And there are obviously cultures that eat very little to no vegetables and survive just fine, though I have always thought those were generally very far north and/or nomadic and it's difficult for me to accept that non-nomadic agrarian people wouldn't at least take advantage of wild greens and berries in season

Quote:
It really seems as if there's no one food, or even general class of foods, that's common to all healthy diets. Our bodies all have fairly similar requirements for nutrients, and each culture has found different ways of getting them from the foods that are locally available. There are many nutrients that we're aware of, and probably many more that haven't been identified yet. This is why the typical WAPF approach of "here are the rules for choosing nutrient-dense foods, now pick whatever foods you like" seems rather unwise to me.
IMO, it makes the most sense to choose one traditional way of eating (either from a specific country, or a more general category such as coastal Asian, European agrarian, hunter-gatherer, etc.), learn as much about it as you can, and then prepare most of your meals along those lines, while applying Price's guidelines for maximizing nutrient density. It doesn't necessarily have to be the diet of your own ancestors; Stefansson did well on the meat-based diet he learned from the Inuit, and, conversely, so did Native American children who were put on a "white man's diet" that was based on raw milk and whole grains. Still, there's a lot to be said for cultural connectedness.
Along those lines, I agree with the author of Full Moon Feast that it's a real shame that so many of our bodies have been thrown out of equilibrium by modern agriculture and food processing, to the point that we can no longer eat properly prepared grains as our ancestors did for thousands of years. While I used to buy into the theories about Paleolithic vs. Neolithic diets, grains and dairy being inappropriate from an "evolutionary perspective," etc., the examples given by Price seem to run against that line of thinking. Even the Celtic Hebrideans -- whose ancestors couldn't have been farming that long in the great scheme of things -- seem to have done very well on oats, as part of an unrefined and nutrient-dense diet.
I totally agree with this! And I definitely think that the most important factor in any healthy diet is the unrefined, fresh, high quality of the food chosen.

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I totally agree with this! And I definitely think that the most important factor in any healthy diet is the unrefined, fresh, high quality of the food chosen.
this!! but ill be darned if it isnt the most expensive way to eat. they really charge a lot for actual food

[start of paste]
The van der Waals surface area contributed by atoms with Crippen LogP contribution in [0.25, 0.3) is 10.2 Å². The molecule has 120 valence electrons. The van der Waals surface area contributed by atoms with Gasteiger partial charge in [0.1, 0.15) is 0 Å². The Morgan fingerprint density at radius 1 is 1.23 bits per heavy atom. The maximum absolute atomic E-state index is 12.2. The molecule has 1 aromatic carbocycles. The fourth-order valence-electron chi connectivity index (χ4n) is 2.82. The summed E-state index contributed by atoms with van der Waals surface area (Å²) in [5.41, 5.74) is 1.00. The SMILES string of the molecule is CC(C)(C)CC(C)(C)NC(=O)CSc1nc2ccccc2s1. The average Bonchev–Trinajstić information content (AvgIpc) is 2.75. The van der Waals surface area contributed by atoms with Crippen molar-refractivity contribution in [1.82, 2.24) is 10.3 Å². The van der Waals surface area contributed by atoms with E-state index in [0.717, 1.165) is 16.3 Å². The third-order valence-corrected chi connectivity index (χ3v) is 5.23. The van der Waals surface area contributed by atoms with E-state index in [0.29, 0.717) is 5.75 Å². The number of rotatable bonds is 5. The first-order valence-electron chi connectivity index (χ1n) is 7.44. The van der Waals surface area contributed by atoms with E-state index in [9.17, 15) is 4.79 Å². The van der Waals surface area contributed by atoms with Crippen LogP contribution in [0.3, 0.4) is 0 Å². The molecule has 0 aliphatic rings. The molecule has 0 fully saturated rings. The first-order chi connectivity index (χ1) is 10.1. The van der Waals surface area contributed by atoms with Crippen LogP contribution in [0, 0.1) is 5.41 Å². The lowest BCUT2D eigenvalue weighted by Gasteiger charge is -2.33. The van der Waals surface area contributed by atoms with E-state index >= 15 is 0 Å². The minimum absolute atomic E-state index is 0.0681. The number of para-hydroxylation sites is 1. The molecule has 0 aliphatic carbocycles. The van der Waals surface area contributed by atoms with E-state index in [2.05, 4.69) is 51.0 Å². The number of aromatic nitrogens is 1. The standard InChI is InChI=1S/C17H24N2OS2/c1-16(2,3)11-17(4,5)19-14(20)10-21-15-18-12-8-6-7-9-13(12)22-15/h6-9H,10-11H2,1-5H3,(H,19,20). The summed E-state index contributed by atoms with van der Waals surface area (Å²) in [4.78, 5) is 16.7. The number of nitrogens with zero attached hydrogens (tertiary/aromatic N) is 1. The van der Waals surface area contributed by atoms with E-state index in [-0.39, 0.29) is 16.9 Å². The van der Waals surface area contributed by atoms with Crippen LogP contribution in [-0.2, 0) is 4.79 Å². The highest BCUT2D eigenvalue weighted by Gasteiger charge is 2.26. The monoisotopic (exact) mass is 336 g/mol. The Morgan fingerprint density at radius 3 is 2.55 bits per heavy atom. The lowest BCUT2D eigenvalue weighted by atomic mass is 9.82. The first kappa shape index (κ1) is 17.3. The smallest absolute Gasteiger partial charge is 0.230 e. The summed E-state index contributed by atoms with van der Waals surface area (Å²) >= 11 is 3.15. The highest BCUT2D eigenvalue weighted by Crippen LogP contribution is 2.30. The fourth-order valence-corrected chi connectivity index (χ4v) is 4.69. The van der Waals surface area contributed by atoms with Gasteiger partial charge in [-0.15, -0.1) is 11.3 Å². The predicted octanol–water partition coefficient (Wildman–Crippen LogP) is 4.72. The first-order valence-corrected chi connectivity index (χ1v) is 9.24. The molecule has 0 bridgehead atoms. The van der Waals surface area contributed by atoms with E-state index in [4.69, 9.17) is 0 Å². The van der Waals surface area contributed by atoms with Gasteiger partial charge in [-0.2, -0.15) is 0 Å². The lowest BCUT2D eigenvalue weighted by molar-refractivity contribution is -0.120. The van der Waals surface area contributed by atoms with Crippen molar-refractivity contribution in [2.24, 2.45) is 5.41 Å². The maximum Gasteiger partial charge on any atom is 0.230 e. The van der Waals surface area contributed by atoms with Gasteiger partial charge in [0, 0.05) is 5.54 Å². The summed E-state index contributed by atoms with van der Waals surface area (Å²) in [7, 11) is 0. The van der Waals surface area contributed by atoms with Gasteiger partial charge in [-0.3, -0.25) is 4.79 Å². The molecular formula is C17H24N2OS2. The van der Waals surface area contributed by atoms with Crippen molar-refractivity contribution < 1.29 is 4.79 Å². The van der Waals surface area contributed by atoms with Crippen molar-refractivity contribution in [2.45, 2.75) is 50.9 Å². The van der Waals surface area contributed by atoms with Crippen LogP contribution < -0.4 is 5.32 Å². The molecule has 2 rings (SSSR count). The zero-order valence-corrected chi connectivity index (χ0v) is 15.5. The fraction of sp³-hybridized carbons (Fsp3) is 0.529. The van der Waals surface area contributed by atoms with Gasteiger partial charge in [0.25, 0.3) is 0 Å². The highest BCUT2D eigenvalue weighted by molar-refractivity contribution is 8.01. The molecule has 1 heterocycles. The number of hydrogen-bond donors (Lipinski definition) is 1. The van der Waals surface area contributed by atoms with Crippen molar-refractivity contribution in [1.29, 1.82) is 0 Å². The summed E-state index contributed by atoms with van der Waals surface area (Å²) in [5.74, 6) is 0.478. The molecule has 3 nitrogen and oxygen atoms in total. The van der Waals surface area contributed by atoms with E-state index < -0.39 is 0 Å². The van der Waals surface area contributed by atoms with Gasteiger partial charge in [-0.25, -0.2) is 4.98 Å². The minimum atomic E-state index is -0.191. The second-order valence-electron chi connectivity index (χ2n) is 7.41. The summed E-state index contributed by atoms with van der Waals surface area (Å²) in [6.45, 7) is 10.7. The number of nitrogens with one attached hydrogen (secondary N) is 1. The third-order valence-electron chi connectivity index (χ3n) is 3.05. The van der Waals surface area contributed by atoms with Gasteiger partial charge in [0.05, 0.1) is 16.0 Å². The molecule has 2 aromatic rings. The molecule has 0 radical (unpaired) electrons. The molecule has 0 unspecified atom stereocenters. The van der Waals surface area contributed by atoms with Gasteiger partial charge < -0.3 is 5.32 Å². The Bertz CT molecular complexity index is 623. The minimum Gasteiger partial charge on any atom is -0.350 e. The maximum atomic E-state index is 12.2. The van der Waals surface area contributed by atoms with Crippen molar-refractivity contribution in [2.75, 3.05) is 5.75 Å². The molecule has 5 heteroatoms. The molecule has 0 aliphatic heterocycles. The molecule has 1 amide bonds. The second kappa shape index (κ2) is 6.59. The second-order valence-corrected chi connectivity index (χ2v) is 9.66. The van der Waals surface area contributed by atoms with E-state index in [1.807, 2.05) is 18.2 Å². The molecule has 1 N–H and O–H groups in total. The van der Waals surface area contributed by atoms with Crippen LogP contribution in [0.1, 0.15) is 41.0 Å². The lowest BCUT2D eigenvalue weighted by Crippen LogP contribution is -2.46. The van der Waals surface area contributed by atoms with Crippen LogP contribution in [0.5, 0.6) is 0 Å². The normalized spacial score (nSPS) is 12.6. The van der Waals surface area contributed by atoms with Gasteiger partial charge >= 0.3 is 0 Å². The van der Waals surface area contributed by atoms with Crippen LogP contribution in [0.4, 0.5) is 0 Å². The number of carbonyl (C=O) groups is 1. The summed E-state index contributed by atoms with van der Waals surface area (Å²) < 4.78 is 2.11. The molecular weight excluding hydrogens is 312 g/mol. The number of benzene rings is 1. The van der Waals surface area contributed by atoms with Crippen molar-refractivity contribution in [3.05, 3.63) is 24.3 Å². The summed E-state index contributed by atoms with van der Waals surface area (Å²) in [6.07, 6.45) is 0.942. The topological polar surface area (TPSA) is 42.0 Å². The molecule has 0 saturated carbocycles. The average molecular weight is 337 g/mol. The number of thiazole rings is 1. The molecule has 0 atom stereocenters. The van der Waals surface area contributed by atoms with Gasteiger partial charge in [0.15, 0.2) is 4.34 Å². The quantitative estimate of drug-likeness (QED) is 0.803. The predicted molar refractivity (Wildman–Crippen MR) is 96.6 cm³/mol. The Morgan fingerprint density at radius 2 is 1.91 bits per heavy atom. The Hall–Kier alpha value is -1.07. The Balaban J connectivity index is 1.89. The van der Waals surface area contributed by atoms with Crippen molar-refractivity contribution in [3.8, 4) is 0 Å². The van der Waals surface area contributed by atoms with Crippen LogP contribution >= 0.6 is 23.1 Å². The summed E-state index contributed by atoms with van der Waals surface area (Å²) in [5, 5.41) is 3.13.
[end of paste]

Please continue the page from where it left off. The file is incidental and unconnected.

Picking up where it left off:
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#24 of 68 Old 05-13-2009, 05:23 PM
 
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Hm, interesting. I always assumed that where rye would grow, so would cabbage, turnips, etc. For example the traditional Finnish diet (Finnish soil is poor and rocky as well) included lots of dairy, root veggies, cabbage, heavy on the rye/barley/oats, small fatty fish from inland lakes or the sea depending on location, some wild greens in season (like nettles), berries in season, and limited meat. Though the veggies weren't generally what we think of as veggies (mostly turnips or potatoes ) they were certainly an important part of the diet (cooked, not raw). Though living on a mountain would certainly mean limited growing space, I'm just really skeptical that there wouldn't have been at least gardens with a few hardy veggies... And feeding cows only hay all winter (as there would be no green grass then) would produce less milk, right? Though I really have no basis for my skepticism but my own assumptions, I admit.
Didn't the Scottish coastal diet include seaweed as well? That would qualify as a vegetable in my book. I have also read of nettles being important in the Scottish diet and as a source of fiber for cloth.


As far as I have understood, veggies are important not only for their vitamin and mineral content (which, while not necessarily huge, can be enough to hold off diseases in a grain-based diet, most famously scurvy), but for their phytochemicals, which are potently anti-disease. Not that our ancestors would have known that, but when I eat vegetables I'm not just thinking of the vitamin content. Veggies also add variety to an otherwise tedious diet, and even people on subsistence diets surely appreciated a few extra tastes to round things out.
That said, as far as I have read (which is not that far as I mentioned earlier so feel free to correct me) veggies in Europe and much of Asia have generally been eaten cooked, not raw, and in China and India for example are still rarely eaten raw. This would probably help with digesting the fiber and naturally occurring toxins found in some plants. Also, veggies were seasonal just like most traditional foods, so it's not like anyone would be eating green salads or berries or whatever all year round for example.
And there are obviously cultures that eat very little to no vegetables and survive just fine, though I have always thought those were generally very far north and/or nomadic and it's difficult for me to accept that non-nomadic agrarian people wouldn't at least take advantage of wild greens and berries in season
I think greens and herbs are pretty widely eaten. Not in the quantities we might think of today, and very seasonally. Further, I think many of them were even craved... think about the coming of spring and the first green shoots. Think about the way people have looked for those shoots for millenia. Think about how poeple across the world domesticated greens - plants got domesticated not because a fully meat-eating people said "hey, lets try growing plants to eat like the antelope do!" but because people were eating them and carrying them long distances and inadvertently selecting for certain characteristics. Think of all the "weeds" in this country that are here because someone thought they were valuable enough to bring here as food -- dandelions, garlic mustard... they were "pot herbs," things to throw in the pot with your meat to make it savory and add nutrition. Look at the nutritional content of basil, which we think of as an herb, but pesto has incredible levels of nutrition. People by the sea went looking for seaweed. People in stony areas ate lichens and mosses and ferns.